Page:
Having children should come with a manual. I know there are a million books out there but where do you start? Everyone is so different on top of it all too. As a parent, there are so many times that you think to yourself, “I have absolutely no idea what to do.” This will typically manifest itself in a panic state that quickly turns into guilt. This happens because we tell ourselves that we are the parent and we should know these things. But then rational thought kicks in and you think to yourself, wait…I’ve never experienced this before. It’s a vicious cycle. If you’re a parent, you can probably relate.
When It Started
In the Fall, Sebastian started his current routine at daycare. He goes every day and finishes in the afternoon. It was about a month after we enrolled him that the teacher mentioned to us that they were bringing in a speech pathologist that week and to let her know if we would like Sebastian to be tested. Of course. Why not? We didn’t think too much about it. After all, he wasn’t even 2 yet. The following week he comes home with a letter. The letter reads that the speech pathologist recommends speech therapy. I casually posted about it on Instagram Stories, not knowing the importance of the recommendation. Truth be told, we kind of brushed it off. But as hundreds of messages came into my inbox, I realized it was more important than I ever imagined for a kid his age.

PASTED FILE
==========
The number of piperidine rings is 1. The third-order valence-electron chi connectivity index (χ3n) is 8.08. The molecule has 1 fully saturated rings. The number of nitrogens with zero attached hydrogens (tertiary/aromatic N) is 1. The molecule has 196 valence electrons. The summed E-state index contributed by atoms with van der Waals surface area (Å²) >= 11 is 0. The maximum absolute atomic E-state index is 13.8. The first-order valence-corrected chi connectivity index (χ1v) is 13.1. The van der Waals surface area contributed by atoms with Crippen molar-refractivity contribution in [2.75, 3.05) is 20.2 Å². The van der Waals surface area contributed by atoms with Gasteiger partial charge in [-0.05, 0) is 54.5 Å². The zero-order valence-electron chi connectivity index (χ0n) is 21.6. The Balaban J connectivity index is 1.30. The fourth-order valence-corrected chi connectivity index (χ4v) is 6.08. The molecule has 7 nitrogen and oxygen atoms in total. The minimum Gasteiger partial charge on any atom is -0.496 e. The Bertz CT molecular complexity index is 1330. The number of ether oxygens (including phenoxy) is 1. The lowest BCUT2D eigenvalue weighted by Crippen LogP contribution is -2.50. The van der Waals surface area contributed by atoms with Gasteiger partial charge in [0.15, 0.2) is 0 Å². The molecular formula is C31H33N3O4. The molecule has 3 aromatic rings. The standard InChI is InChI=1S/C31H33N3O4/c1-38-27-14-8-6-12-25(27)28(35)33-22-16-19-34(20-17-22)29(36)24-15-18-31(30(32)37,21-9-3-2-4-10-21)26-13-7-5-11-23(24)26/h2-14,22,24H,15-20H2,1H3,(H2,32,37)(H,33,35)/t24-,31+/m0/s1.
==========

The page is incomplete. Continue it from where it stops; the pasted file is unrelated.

At the time of his assessment by the speech pathologist, he wasn’t completing sentences. It was mainly just singular words and some 2-3 word sentences. As the parent, I didn’t even think about it. I just thought, he’s still a baby and that will come with time. I spoke to the teacher the following day about the letter and she casually said it might be helpful to have him go see someone. Again, she was very casual and wasn’t super concerned or anything about his progress. Keep in mind, we love the teachers and school. It’s a small daycare, very intimate, and we’ve been attending classes there since Sebastian was 4 months old.
It Takes a Village
The following week, Sebastian had a doctor’s appointment. Matt took him. While he was there, we had the doctor give us his recommendation on everything. He continued to stress that he’s a normal kid and was progressing as he should for his age. He didn’t think it was overly necessary to get any speech or motor assessment unless we just really thought we needed to. At this time, we tried not to overthink anything. We wanted to wait till he hit 2 years old and then make plans at that point. Over the next few months, we started to read to him even more and offer a more astute eye to his every move. We wanted to pick up any habits that we would want the doctor to take a look at when we take him in for assessments.